30 day challenge! I challenge you to learn 30 phrasal verbs in 30 days: increase your vocabulary. Today we will learn phrasal verbs with BREAK: break away, break down, break in.
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This is the Rachel’s English 30-Day Challenge! Learn 30 phrasal verbs in 30 days! Jumpstart your vocabulary in 2017. Today is Day 12 and we’re studying phrasal verbs with “break”.
This topic is so big I’ve had to break it into two different videos. Today is Day 1.
Earlier in this series we did CUT phrasal verbs. There were so many I had to cut the video in two. Break is the same way. There are so many phrasal verbs, I have to break this topic into two videos.
Break away: this is when something is being held in place, tied in place, and then it gets separated. The boat may break away from the dock in the storm. Also, a person who is being held can break away. The girl broke away from her father and jumped into the pool. It can also mean to move away from a group. She has broken away from the pack and is now the lead. This would be in a race. Everyone was running in a group, and she broke away, separated herself from them.
Break down. We have several meanings here. Your car can break down, your washing machine can break down. This is when something stops working correctly, stops functioning. My car broke down on a long road trip.
It can also refer to something more abstract, like a marriage or a negotiation. Their marriage broke down after their kids left the house. The negotiations broke down quickly. We also use this phrasal verb in the phrase ‘break down and cry’. It means to have your emotions take over, to be uncontrollable. I just broke down and cried when I saw the violence on TV.
Or, it can mean to dismantle something: break down the cardboard boxes before putting them in the recycling bin. It also means to divide something into smaller parts. I’m gonna break down the old shed in my yard. The meat will break down as you cook it.
It also means to divide something into smaller parts. I’m going to break down the old shed in my yard. The meat will break down as you cook it. This is a big problem. Let’s break it down into manageable parts.
Put the two words together and it becomes a noun. A mental breakdown is a mental disorder. An event, not an ongoing problem, but a specific event when someone cannot function normally due to stress, depression, or anxiety.
Break in has a couple of very different meanings. First, it can mean to enter illegally. Let’s break into Mary’s vacation house when she’s not there. It can also mean to use something a while to make it more comfortable. These shoes hurt, I need to break them in. Or, a new baseball glove. The leather is very stiff. You have to use it a while to break it in. It can mean to do something suddenly. She broke into a smile when she saw the puppy. The audience broke into applause as soon as the star walked on stage.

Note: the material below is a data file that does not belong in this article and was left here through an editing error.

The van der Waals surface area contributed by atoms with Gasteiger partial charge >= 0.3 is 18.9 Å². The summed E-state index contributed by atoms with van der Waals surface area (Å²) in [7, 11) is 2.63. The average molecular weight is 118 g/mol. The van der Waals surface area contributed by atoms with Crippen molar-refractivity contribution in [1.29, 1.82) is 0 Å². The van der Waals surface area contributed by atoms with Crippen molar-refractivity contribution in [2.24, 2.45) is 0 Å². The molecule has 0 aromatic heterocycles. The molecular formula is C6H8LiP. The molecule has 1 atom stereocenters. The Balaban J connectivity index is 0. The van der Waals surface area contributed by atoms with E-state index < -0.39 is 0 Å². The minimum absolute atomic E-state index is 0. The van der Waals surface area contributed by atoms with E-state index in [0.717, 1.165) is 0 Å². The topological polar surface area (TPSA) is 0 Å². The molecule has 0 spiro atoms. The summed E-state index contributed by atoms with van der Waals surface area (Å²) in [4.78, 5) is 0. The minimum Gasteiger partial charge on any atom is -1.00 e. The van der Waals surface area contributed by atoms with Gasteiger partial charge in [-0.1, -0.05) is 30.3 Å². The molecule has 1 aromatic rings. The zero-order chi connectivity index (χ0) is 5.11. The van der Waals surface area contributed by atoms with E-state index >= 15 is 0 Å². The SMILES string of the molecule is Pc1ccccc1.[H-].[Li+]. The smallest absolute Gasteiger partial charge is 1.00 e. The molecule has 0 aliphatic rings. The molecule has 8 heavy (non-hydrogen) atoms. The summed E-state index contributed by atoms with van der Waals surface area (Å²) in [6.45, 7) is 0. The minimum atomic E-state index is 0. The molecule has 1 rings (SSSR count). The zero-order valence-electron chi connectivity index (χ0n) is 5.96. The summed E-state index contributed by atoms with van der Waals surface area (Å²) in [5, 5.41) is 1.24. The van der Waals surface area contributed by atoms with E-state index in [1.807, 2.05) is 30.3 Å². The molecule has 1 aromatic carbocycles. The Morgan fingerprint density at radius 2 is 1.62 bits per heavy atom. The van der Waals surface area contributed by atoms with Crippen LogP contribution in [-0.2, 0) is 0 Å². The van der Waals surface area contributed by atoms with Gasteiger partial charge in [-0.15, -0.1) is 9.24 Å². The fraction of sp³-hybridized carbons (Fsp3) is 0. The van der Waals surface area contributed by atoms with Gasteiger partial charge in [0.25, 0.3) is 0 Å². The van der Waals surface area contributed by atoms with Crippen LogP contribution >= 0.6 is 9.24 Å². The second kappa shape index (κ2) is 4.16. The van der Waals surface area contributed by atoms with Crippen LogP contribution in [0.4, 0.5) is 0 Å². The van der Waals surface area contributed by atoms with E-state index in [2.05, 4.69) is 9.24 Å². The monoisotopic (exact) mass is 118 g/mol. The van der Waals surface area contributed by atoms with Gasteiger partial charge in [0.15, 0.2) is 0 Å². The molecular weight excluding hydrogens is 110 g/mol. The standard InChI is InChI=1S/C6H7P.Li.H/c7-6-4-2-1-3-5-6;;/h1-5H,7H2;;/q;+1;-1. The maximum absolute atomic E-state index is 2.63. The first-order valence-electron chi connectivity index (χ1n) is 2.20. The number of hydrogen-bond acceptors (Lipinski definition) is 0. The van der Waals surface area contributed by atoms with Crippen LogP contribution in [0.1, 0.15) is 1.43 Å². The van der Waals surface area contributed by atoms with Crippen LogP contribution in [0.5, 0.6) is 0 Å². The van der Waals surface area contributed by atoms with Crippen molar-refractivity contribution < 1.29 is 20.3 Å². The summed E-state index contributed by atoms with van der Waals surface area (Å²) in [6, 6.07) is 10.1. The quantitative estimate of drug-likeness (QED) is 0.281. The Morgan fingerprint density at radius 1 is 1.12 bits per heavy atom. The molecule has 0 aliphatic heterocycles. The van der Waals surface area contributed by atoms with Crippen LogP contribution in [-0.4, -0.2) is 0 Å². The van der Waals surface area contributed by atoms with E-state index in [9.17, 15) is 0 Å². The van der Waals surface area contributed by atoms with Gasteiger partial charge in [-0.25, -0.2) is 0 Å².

Have you ever heard someone talk about a big break? That means a moment of discovery in a competitive field. The child star had her big break when the Broadway producer saw her singing on the street corner. We use ‘break in’ this way too: It’s tough to break into show business.
Break away, break down, break in. Just three phrasal verbs here, but a lot of meanings! Tomorrow we’ll learn break off, break out, break through, break up, and break with.
‘Break’ begins with the BR consonant cluster. Your tongue can be in position for the R, as you start the B. The position for the R is: front of tongue pulled back and up. Rr, lips flare. Br-. Some language groups mix this up with the L, bl-, where th tongue tip is at the roof of the mouth, ll, rr, we want the tip pulled back and up. Br-. Break. Then we have the AY as in SAY diphthong. Ay.
For this, the jaw drops more for the beginning of the sound, and less for the end of the sound. Ayy– Brea-. At the end, keep your tongue tip down, but arch the front of the tongue towards the roof of the mouth. Brea-k. And to end, a K sound. Back of the tongue lifts up and touches the soft palate, then pulls away. Kk– Break. Break. The word sounds just like this word, brake.
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Click the links in the description. This 30-day challenge is leading up to a phrasal verbs course that will be available on my online school on February 1. Rachel’s English Academy is a collection of courses focusing on English conversation, pronunciation, and listening comprehension. You will understand Americans better and speak better English with these courses. Visit rachelsenglishacademy.com to sign up and get started today.